Dutchess County
Comprehensive Countywide Private Well Testing Initiative



Dutchess County Government Cares

-  Dutchess County Private Well Testing Report (.pdf)
-  View All Private Well Water Test Results
- Press Release

County Executive William R. Steinhaus launched the Dutchess County Comprehensive Private Well Testing Initiative on September 6, 2007.  The goal of this project was to collect information about Dutchess County private well water source quality that serve single-family, owner-occupied residences. To implement the first phase of this multi-phased initiative, volunteers were recruited over a four week enrollment period. From the pool of applicants, 125 wells that serve single-family, owner occupied residences were randomly selected. A private contract laboratory collected and analyzed water samples for bacteria, organic, and inorganic chemicals.

The second phase of this multi-phased initiative, which began in the fall of 2008, was carried out in a similar manner as Phase I. One hundred and twenty-five wells serving single-family, owner-occupied residences were randomly selected from the original pool of applicants used for the first phase of the initiative. The same private contract laboratory collected and analyzed water samples for bacteria, organic, and inorganic chemicals. The findings from Phase II mirrored the results of Phase I and are summarized below:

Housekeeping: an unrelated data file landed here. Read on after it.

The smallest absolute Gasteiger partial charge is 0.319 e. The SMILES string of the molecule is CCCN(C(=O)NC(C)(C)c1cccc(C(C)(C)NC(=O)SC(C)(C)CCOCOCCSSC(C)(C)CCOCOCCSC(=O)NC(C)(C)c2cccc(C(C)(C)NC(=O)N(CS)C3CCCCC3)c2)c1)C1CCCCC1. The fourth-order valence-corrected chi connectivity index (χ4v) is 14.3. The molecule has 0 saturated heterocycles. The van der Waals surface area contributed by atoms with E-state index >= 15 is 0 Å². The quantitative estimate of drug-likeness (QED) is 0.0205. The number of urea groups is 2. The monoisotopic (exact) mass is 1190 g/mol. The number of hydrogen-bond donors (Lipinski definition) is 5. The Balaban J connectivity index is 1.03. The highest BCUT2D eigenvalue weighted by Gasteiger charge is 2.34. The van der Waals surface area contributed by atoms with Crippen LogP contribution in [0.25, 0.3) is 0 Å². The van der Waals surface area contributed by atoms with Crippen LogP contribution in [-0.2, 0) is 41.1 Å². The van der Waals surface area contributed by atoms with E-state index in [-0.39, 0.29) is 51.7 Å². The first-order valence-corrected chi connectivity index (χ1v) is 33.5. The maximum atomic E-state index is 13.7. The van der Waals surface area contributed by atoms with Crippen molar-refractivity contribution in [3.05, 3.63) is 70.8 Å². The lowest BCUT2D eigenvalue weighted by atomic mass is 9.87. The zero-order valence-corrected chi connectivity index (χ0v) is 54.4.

Summary of Results:

  1. Sodium was the most common analyte detected. The Health Department recommends that water containing more than 20 milligrams per liter of sodium not be used for drinking by people on severely restricted sodium diets. Water containing more than 270 milligrams per liter of sodium should not be used for drinking by people on moderately restricted sodium diets.

  2. Total coliform was the second most common analyte detected. The presence of coliform bacteria suggests that the wells were either poorly constructed, poorly maintained or under the influence of sewage or surface water. The Health Department does not recommend that water with coliform bacteria be used for drinking or cooking purposes until the supply is adequately disinfected and re-tested.

  3. There were no exceedances above the maximum contaminant levels for organic chemical compounds, although there were some minor detects, at or below the laboratory detection limit of 0.5 parts per billion.


Many people and agencies contributed to the successful implementation of this new initiative, which was led by the Dutchess County Department of Behavioral & Community Health (DCDOH). The Environmental Health Services (EHS) division of the DCDOH coordinated the project. The Public Health Information, Planning, and Education (PHIPE) division, including their GIS Coordinator, as well as the County‚Äôs Office of Computer and Information Systems (OCIS), Department of Planning and Development, and the Water and Wastewater Authority all actively contributed to this effort.  Smith Laboratory, Hyde Park, New York, was selected to conduct the water sampling and analysis.


 


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A. K. Vaidian, MD, MPH,Commissioner of Behavioral & Community Health A. K. Vaidian, MD, MPH
Commissioner of Behavioral & Community Health
Dutchess County Seal

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    Last Updated: 1/13/2016